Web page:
Conveyer – Worn Out (2013)

Hailing from Wisconsin, Conveyer is a five-piece melodic hardcore band that formed in 2010. The band’s debut full length, Worn Out, is a nine-track release that is sure to put Conveyer on the map of fans of the genre.

The first thing that I noticed when listening to Worn Out is that the vocalist’s style is much like Brendan Murphy’s (Counterparts), and it is both accessible and easily interpreted. Similarly, the lyrical content is fairly ordinary and, although Conveyer is a “spirit-filled hardcore” band, the lyrics do not come off as the least bit preachy. As a matter of fact, one of the only lines that may come off as slightly preachy is “Everything that You are is everything that I strive to be / Everything that I am, I owe to You” (“Patience”). Without having a lyric booklet to see the capitalized “You,” one would think the vocalist is taking about a person – not a higher being.

As I mentioned, though, the lyrics are not very preachy; for the most part, they are fairly typical to the genre. The lyrics are quite gloomy at times, as lines like “My bitterness is taking over, blinded by what I can’t see” (“Surrendering”) and “I’ve never felt so separated, disconnected and so hated / I feel nothing from the things that surround me, so what does it matter if I give nothing back?” (“Nothing”) display isolation or a lack of self-worth. On the other hand, there are also quite a few positive lyrics to motivate listeners to keep pushing on. Furthermore, the overall sound that Conveyer conveys (sorry, I had to) is a very positive-sounding one.

As much as I enjoyed the vocals and lyrics, I liked the instrumental aspect of Conveyer’s sound even more. The riffs are punchy, the chords are dissonant and the leads are melodic; everything about the guitar work reminded me of Counterparts’ The Current Will Carry Us or the split with Exalt. “What’s Inside,” “Worn Out” and “Captive” are a few of the more impressive tracks, as they are filled with passion, melody and (sometimes) aggression. In another sense, “Motion” (the instrumental interlude) also impressed me because it was a nice change of pace.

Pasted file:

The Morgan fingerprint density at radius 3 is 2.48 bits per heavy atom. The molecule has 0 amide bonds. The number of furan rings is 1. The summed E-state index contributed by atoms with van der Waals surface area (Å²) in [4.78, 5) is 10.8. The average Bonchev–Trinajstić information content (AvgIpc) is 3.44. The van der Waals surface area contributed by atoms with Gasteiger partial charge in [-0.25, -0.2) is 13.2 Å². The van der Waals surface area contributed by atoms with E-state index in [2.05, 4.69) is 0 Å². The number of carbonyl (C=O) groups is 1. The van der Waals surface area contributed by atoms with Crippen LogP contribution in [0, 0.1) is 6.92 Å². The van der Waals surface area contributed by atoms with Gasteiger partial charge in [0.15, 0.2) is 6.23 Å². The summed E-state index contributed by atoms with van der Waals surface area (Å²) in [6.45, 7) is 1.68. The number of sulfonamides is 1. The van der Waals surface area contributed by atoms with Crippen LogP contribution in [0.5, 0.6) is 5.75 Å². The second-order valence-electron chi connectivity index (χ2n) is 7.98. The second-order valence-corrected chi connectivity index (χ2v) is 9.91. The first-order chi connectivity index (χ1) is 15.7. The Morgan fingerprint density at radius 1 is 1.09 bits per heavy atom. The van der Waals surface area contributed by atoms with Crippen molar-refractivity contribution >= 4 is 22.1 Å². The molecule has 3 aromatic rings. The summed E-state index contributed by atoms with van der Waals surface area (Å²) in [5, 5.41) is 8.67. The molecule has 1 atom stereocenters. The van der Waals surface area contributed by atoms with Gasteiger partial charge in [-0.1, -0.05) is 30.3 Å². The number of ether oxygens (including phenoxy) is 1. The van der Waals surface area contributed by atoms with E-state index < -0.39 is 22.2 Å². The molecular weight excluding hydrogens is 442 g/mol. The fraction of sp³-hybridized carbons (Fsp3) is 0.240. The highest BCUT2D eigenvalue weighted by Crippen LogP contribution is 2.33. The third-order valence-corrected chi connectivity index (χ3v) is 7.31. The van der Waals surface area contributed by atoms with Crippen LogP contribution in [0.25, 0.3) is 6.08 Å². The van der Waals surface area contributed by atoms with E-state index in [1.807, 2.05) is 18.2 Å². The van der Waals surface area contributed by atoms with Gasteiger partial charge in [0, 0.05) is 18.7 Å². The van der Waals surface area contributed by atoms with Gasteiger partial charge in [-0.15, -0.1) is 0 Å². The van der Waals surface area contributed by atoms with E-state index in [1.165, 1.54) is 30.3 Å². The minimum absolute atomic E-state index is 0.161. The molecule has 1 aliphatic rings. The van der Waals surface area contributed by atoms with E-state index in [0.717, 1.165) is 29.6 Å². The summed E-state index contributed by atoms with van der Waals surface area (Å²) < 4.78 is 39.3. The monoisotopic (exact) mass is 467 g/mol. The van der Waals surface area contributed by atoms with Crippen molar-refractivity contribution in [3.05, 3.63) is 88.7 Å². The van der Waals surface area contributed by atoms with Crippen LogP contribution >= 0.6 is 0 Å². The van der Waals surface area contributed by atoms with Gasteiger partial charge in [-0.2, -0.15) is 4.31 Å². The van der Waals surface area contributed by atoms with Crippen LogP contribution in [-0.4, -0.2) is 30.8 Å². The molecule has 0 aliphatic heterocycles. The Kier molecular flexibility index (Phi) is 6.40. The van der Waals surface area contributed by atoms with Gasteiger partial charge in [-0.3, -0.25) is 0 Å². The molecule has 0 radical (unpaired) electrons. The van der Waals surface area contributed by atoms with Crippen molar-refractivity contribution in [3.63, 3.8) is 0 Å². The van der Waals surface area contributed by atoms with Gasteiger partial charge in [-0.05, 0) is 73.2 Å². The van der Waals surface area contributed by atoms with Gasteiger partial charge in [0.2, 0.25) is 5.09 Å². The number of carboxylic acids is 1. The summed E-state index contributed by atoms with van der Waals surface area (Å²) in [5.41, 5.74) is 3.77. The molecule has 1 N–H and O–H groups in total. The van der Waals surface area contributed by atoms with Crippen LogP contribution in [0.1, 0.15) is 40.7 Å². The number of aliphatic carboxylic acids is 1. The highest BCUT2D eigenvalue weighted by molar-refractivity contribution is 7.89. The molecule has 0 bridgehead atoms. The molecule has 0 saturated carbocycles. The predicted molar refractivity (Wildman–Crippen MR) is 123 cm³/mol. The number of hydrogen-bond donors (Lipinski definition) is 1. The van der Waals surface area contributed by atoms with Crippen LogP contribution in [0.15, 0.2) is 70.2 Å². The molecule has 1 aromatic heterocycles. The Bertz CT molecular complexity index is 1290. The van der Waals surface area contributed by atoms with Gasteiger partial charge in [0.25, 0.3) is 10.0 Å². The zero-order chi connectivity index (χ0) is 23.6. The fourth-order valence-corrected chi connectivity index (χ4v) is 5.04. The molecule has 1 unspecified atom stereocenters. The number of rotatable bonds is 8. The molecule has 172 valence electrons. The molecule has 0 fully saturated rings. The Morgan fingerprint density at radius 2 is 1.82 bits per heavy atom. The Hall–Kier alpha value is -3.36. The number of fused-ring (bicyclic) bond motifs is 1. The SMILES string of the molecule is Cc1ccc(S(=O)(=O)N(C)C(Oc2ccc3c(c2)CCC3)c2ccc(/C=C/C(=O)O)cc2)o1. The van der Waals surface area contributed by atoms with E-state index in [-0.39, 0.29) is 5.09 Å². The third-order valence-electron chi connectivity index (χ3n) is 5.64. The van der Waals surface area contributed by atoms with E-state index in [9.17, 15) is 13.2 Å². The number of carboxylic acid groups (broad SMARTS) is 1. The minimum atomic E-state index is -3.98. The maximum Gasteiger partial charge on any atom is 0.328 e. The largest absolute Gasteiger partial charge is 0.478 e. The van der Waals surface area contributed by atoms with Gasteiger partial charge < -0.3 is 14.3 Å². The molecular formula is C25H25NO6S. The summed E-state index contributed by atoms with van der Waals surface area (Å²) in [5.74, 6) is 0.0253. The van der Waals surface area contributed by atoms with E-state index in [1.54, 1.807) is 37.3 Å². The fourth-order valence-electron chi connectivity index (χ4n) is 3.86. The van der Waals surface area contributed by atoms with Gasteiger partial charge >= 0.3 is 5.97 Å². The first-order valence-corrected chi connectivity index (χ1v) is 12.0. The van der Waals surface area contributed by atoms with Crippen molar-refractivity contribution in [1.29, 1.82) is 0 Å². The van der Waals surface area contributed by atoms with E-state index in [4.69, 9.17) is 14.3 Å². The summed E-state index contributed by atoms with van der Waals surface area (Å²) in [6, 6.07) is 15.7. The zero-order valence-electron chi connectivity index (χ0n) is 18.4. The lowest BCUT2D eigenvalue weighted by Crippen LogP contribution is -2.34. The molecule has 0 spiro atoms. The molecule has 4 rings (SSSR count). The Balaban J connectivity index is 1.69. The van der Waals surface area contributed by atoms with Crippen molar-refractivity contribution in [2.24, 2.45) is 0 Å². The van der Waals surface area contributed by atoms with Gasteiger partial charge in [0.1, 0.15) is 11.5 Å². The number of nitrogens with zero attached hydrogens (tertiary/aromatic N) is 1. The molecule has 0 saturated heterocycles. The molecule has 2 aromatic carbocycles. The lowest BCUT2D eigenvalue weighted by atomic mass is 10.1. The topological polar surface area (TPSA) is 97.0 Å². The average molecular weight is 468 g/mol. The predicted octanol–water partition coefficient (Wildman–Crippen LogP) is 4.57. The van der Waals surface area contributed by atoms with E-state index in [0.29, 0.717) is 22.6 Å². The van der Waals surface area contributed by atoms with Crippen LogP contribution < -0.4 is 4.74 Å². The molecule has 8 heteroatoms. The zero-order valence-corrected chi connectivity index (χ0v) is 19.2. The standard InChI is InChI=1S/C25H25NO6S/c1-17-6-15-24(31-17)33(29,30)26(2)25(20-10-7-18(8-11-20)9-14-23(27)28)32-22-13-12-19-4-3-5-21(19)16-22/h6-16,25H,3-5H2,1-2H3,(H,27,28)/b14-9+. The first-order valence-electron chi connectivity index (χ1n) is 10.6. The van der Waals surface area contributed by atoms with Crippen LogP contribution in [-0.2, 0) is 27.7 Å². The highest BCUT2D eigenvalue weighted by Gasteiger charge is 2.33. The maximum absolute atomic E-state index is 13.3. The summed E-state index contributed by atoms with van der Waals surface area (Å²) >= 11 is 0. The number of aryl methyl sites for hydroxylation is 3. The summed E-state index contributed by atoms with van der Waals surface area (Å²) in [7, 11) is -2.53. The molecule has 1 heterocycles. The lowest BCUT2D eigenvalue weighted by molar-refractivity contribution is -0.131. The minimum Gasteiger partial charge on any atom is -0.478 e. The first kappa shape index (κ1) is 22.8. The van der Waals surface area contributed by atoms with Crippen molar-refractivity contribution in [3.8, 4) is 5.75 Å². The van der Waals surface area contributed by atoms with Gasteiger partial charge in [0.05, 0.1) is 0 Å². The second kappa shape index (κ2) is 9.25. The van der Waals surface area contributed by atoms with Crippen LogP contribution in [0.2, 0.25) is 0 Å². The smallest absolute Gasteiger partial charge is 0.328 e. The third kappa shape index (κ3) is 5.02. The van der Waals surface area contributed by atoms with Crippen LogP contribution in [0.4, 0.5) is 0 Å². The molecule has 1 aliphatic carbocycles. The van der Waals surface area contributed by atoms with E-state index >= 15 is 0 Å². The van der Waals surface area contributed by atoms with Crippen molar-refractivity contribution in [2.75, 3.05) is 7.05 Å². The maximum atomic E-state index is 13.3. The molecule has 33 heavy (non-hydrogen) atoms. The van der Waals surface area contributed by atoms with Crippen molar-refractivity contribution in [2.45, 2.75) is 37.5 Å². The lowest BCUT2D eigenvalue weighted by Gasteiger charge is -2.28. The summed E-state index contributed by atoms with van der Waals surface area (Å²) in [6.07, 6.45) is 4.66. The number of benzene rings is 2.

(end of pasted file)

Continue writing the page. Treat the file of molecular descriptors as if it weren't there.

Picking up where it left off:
It gets even better, though. The constant display of up-tempo and technical drumming both lays a nice foundation for the rest of the music as well as steals the show many times throughout the record’s 28-minute playtime. Most of the tracks (especially “Worn Out” and “Surrendering”) are driven by pounding drums that are bound to make you want to airdrum along, yet there are still several moments that display more of a slower, technical edge on every track.

I remember stumbling across Conveyer’s 2012 EP titled Empty Handed earlier on in the year and I wasn’t very impressed; however, two of the three tracks on that EP were rerecorded on the new record and it sounds like Conveyer picked up a new vocalist – or the original vocalist has improved tenfold. Both songs also sound much more complete due to the excellent production quality.

Taking influence from Counterparts and It Prevails is definitely not an anomaly, but what’s noteworthy in this case is the band’s sound is mature beyond its years; it usually takes bands five or more years and at least one full length to reach the level that Conveyer has with Worn Out. If these guys can put out a record this superb a few years after forming – and on their first attempt – I can’t wait to hear what they come up with next.

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For Fans Of: Counterparts, Saints Never Surrender, It Prevails

By Steven Pongrac ~ Me Gusta Reviews